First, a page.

Bats, ‘the canary in Australia’s coalmine’

Little red flying fox. Photo contributed

Little red flying fox. Photo contributed

Wildlife Carers are preparing for another devastating bat die off this summer by launching a guide to management of Flying-fox heat stress events in the Tweed Valley.

Jan Pilgrim, author of the guide, said ‘Bats are literally falling from the sky as global warming sets new record temperatures each year. This guide is a resource for people who want to save our bats, which are the chief pollinators and seed dispersers for the bush and many commercial crops.’

Tweed Valley Wildlife Carers will attend the World Climate Rally being held in Murwillumbah at Knox Park on November 28 to sign up volunteers who would like to help at a bat heat event n the Tweed Rally.

The volunteers will be able to join up on a temporary basis to help the carers as they battle to save the bats.

The World Climate Rally coincides with rallies around Australia and the world. The rallies are urging stronger action at the United Nations summit in Paris where new targets will be set for reducing greenhouse emissions.

Greg Reid, an organiser for the rally said, ‘Like the canary in in a coalmine, mass deaths of bats from heat stress are a warning that we are dangerously changing the climate. We must head that warning now because each day we ignore it we lock in far worse to come.’

Over 180 community groups are coordinating climate rallies around Australia. In Murwillumbah, the rally will be at noon and will be a venue for stalls and bands.

4 responses to “Bats, ‘the canary in Australia’s coalmine’”

  1. Renata says:

    Bit of an issue with the picture here. That is a grey-headed flying fox. Little reds aren’t really affected by heat waves. Black flying foxes are the most affected, grey-headed to a lesser degree.

  2. Steve A says:

    Interesting article, and kudos to the Tweed Valley Wildlife Carers for their innovative work in preparing for these (sadly inevitable) heat stress events. The picture is fitting (even though it is a Grey-headed Flying-fox, not a Little Red) a the GHFF is a threatened species, and we have lost tens of thousands of these wonderful, intriguing, inquisitive little creatures over the past few years to heat stress events.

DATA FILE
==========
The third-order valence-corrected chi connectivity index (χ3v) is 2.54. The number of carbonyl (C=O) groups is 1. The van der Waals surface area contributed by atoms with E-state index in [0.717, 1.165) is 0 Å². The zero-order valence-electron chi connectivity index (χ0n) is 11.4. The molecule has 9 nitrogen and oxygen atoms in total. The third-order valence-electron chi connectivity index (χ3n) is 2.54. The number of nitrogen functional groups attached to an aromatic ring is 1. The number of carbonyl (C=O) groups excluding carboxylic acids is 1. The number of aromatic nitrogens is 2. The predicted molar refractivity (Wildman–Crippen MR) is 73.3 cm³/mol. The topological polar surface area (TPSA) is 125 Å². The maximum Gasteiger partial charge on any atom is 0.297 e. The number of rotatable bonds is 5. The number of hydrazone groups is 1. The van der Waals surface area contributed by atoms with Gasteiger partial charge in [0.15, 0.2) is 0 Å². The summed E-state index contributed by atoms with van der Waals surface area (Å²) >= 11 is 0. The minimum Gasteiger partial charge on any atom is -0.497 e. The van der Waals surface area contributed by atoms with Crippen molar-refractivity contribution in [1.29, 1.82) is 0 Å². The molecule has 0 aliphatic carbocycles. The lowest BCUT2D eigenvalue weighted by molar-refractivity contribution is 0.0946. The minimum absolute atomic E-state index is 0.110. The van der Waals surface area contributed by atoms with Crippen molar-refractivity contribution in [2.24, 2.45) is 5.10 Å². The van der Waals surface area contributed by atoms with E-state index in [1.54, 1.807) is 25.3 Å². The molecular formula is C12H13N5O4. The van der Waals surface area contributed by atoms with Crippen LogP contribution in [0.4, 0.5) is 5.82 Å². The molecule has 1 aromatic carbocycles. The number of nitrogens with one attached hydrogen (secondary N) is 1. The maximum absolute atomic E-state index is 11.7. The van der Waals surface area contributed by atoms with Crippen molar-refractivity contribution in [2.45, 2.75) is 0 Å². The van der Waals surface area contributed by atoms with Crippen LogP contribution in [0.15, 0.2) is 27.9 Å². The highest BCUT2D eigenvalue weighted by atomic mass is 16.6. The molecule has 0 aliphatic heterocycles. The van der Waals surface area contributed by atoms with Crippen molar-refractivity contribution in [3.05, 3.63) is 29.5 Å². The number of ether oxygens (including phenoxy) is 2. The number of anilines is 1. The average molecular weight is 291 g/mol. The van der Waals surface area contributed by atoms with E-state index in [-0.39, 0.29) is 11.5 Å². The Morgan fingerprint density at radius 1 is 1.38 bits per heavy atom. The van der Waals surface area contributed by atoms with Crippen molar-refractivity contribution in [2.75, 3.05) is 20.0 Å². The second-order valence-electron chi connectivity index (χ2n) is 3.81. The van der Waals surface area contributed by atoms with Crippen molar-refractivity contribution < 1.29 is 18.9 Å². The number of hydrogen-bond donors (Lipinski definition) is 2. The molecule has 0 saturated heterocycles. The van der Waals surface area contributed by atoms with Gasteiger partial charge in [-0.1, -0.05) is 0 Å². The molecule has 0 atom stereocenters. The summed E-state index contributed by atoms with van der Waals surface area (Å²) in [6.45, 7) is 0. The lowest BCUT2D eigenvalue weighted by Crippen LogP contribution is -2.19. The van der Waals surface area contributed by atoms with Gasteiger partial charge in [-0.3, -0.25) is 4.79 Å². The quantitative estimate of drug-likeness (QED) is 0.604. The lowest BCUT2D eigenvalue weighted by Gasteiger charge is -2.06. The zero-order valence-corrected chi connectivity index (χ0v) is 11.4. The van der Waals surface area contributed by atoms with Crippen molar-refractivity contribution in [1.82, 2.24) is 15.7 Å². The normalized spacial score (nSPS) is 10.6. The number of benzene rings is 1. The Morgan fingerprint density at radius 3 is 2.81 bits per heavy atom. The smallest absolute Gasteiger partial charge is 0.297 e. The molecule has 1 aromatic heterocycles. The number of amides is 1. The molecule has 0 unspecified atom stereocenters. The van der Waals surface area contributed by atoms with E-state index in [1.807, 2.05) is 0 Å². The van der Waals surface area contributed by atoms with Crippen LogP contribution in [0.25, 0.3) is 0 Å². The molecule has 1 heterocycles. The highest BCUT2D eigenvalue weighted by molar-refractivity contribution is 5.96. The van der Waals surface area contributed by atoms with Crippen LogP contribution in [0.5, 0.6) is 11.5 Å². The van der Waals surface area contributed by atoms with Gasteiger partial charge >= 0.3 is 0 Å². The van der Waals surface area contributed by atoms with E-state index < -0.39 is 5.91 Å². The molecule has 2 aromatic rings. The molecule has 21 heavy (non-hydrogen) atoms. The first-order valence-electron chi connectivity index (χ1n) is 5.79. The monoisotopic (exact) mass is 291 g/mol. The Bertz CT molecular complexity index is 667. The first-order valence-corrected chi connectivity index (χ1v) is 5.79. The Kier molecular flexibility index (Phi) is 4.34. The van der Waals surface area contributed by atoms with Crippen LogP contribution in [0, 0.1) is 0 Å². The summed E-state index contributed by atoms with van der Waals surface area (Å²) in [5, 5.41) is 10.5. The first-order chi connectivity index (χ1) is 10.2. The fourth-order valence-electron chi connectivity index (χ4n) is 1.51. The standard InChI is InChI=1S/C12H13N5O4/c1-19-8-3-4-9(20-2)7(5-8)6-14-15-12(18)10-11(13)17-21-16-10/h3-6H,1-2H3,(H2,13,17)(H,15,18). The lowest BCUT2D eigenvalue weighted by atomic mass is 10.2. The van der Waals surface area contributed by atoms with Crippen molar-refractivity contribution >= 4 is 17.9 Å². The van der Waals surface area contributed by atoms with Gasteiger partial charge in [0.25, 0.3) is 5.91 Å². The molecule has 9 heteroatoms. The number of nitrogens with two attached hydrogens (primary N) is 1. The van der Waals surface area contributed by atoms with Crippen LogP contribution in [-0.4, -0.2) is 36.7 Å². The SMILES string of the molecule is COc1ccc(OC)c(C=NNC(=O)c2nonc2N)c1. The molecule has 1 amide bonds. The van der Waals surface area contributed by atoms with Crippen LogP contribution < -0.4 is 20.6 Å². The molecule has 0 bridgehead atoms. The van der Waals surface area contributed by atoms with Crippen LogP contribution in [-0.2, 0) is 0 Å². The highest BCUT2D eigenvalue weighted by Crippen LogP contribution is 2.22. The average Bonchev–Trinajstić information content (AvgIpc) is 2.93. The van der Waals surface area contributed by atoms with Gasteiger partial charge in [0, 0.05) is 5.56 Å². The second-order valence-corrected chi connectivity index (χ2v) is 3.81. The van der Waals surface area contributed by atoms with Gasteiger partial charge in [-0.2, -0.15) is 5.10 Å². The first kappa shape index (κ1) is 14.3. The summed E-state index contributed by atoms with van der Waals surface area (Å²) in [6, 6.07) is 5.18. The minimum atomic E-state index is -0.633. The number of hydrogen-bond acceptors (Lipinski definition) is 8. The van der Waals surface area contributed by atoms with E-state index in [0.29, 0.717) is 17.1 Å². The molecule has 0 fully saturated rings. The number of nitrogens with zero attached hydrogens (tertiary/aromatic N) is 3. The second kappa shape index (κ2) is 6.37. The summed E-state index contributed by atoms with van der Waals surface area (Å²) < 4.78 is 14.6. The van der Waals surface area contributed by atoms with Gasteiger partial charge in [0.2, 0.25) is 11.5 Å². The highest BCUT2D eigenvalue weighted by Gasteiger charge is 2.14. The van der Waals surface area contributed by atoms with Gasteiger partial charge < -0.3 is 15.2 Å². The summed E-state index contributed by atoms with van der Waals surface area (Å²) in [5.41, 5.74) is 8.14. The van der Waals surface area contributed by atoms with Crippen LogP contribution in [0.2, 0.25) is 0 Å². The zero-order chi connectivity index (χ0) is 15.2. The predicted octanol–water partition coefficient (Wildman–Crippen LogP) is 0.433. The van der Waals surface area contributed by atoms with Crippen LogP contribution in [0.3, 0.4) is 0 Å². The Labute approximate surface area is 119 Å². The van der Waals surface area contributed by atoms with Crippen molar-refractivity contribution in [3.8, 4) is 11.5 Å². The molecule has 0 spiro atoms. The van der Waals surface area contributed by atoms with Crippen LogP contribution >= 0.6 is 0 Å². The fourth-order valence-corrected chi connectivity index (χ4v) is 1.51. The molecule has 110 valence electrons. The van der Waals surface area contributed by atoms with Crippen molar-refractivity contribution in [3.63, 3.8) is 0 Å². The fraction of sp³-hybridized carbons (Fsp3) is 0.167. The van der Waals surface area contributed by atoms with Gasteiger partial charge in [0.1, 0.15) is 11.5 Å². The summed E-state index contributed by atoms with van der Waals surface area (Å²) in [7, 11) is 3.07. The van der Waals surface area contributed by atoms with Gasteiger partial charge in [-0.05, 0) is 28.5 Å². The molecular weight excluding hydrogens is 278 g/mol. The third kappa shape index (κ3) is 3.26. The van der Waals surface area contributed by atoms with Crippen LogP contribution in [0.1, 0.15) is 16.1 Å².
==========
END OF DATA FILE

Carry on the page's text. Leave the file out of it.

These heat stress events have been recorded as early as the 1700s, but it appears that they are becoming far more common. We have already lost a large percentage of Grey-headed flying foxes over the last century due to habitat loss, shooting (legal and illegal) barbed wire and sub-standard fruit-tree netting. So wonderful to see Tweed Valley Wildlife Carers putting aside all the myths and caring for these precious animals for the important native species they are.

  3. Marion Riordan says:

    What an invaluable service these tireless wildlife Carers provide – for our agriculture, environment and species protection. What would our world look like without them??
    Please visit the climate rally at Knox park Murwillumbah this Sat 28th and offer a hand at the Wildlife Carers stall for the upcoming bat drop events.
    We should all be helping if we can – the health of our bats effects all of us whether we re aware of it or not…

  4. re only black flying foxes affected with heat ….last years heat events in se qld in Jan and again in November we lost all three species to 40 degree plus temps Jan we lost more greys but also blacks along with little reds November we lost more blacks but the first to go down at the camp I was monitoring were the little reds

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